Teaching Emotion Intelligence

    Educating kids is so much more than just teaching spelling and math. When a child attends school they are learning the core subjects that will help them read and write and help them to go into the field of work they will choose as an adult. But what is often neglected is teaching them how to master their own emotions and give them an understanding of how they and the people around them work on an emotional level. If you are choosing to educate your children at home then you are in a perfect position to really help them master these skills. It can be easy to just let your kids follow the curriculum and do a few of their extra curricular activities to get their dose of socialization and then hope for the best. But if you are really wanting your children to grow and flourish and grow into strong minded, kind an understanding people then there is a little more work that you can do to help them on their own journey of self development.


What is Emotional Intelligence?

So what exactly is emotional intelligence? Emotional intelligence encompasses how children and adults deal with other people and situations in their lives. It is about growing and developing in a way where you can understand your own motives and reactions to certain things and that of others. Having a greater understanding of why you and people around you respond in certain ways can help to navigate through tricky friendship situations, family life and later the way you relate and treat colleges and romantic partners. An aspect to emotional intelligence is self awareness which is the understanding one has for their own actions and being able to look outside of themselves and see what aspects they can improve on to become the best version of themselves.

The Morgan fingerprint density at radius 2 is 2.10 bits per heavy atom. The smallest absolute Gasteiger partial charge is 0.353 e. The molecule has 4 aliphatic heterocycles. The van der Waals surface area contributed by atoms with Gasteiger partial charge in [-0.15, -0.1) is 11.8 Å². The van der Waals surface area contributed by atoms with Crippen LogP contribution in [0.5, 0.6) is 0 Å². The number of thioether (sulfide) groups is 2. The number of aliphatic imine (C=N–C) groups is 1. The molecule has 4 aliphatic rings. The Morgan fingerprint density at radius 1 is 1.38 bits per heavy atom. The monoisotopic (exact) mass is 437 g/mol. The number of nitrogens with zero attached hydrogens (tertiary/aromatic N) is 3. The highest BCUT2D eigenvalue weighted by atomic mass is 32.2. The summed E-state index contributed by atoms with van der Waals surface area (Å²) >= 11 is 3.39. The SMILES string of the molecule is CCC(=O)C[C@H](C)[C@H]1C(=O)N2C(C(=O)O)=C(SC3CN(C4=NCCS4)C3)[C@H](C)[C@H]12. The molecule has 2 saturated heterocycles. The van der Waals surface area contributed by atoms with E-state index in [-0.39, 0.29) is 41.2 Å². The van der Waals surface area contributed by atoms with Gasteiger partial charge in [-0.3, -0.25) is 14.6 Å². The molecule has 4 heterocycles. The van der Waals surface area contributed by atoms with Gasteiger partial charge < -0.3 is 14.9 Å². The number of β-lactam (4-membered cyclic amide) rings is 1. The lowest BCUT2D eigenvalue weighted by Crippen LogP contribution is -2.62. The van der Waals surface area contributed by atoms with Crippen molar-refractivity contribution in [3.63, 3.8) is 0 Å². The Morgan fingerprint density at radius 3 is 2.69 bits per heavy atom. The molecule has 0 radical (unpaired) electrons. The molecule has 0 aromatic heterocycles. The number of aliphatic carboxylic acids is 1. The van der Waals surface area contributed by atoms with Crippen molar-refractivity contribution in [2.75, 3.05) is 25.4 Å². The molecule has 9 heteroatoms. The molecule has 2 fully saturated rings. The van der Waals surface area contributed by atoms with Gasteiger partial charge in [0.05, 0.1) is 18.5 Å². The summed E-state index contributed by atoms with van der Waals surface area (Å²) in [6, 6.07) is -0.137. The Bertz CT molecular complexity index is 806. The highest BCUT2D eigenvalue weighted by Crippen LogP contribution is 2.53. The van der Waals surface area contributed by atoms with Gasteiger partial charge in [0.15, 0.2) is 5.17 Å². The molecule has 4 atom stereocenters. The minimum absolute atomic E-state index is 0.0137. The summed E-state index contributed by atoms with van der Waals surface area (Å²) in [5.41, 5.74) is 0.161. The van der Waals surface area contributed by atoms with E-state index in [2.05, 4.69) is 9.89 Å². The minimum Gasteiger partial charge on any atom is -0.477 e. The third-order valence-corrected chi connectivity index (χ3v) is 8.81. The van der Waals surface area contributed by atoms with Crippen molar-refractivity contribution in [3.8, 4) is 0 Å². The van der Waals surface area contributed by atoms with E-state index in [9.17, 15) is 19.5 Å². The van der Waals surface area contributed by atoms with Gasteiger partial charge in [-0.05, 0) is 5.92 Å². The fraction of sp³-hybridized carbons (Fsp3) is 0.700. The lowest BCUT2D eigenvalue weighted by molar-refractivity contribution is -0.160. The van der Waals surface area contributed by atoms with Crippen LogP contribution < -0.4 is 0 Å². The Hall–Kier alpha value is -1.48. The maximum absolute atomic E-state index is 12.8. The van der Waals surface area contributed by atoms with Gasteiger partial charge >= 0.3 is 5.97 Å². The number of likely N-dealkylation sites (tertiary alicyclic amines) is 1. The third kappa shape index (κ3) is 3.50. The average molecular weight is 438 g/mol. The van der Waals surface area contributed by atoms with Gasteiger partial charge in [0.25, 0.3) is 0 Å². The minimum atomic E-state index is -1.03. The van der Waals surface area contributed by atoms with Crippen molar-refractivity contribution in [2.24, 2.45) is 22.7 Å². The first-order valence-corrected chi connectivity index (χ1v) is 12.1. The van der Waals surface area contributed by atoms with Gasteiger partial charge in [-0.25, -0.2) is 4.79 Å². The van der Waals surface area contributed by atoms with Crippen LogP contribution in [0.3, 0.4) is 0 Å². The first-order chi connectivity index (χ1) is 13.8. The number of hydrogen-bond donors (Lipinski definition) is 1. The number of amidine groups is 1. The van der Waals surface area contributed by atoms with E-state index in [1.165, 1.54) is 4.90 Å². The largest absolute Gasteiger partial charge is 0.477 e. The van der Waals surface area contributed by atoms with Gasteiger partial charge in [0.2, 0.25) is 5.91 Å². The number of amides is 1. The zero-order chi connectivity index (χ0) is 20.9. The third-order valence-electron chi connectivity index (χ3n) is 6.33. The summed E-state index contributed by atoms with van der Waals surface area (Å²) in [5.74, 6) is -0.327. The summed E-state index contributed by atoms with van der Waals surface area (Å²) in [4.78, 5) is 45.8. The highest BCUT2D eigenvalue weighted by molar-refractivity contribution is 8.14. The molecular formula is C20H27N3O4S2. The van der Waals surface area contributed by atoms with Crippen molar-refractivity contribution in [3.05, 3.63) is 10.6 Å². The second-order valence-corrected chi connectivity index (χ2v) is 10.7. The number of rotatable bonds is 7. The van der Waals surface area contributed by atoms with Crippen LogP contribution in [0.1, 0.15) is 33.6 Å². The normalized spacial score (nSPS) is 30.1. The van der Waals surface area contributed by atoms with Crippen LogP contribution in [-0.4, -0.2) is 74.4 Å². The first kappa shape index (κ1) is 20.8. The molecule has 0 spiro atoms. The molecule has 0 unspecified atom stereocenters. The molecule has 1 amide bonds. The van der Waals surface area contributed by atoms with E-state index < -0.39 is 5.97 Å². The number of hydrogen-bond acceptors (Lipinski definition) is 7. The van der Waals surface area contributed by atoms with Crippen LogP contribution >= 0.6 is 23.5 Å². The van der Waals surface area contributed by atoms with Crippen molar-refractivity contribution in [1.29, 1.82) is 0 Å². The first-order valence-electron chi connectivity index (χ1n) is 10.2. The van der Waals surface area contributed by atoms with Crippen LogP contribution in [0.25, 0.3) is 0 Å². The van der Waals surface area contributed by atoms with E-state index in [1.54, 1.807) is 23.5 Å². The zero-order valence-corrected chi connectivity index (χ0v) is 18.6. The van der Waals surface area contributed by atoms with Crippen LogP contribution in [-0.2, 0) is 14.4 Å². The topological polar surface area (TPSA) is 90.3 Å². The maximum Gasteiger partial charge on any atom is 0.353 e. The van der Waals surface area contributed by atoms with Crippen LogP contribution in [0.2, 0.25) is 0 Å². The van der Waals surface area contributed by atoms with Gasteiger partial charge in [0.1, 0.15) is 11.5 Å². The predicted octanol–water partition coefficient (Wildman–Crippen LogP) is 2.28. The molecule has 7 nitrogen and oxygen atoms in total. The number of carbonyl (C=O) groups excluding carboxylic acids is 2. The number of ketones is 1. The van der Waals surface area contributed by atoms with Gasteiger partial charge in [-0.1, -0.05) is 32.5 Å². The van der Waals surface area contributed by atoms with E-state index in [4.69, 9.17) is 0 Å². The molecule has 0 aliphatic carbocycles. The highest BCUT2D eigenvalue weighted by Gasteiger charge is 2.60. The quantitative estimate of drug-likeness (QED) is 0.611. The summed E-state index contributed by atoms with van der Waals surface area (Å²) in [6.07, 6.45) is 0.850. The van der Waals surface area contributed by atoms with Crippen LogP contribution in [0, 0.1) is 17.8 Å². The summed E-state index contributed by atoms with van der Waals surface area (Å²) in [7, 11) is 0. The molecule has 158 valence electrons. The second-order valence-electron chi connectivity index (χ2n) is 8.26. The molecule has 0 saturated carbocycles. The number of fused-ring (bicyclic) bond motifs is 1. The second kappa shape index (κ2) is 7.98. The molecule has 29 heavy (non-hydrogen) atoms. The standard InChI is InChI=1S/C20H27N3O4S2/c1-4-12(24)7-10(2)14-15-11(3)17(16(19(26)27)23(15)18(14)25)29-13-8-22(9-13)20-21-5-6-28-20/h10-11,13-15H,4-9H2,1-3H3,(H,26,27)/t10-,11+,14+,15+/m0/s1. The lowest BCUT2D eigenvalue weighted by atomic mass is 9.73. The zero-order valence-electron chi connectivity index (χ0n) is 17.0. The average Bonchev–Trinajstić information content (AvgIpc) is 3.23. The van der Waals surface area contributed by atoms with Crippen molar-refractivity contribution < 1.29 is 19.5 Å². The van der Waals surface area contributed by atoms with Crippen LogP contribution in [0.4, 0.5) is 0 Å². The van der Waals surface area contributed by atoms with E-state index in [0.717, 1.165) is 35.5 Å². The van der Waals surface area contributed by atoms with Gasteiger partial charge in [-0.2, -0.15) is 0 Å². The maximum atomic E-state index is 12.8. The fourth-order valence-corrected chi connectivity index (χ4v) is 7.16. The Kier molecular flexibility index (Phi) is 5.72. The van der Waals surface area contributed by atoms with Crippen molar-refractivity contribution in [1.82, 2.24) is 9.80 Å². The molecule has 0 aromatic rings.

It may seem like a lot to try and teach a child, and most people grow up with a bit of an understanding about the way humans work, but by helping guide your children through this you can be giving them a deeper understanding and help them grow in a safe and loving environment.


Ways to incorporate teaching into their daily lives

Teaching emotional intelligence isn’t just a regular lesson you teach between nine and ten in the morning. Emotional intelligence can be taught through subtle ways, by modeling behavior yourself as their parent and teacher, and by having open dialogues with your children as situations arise so they are learning as they go without even realizing it.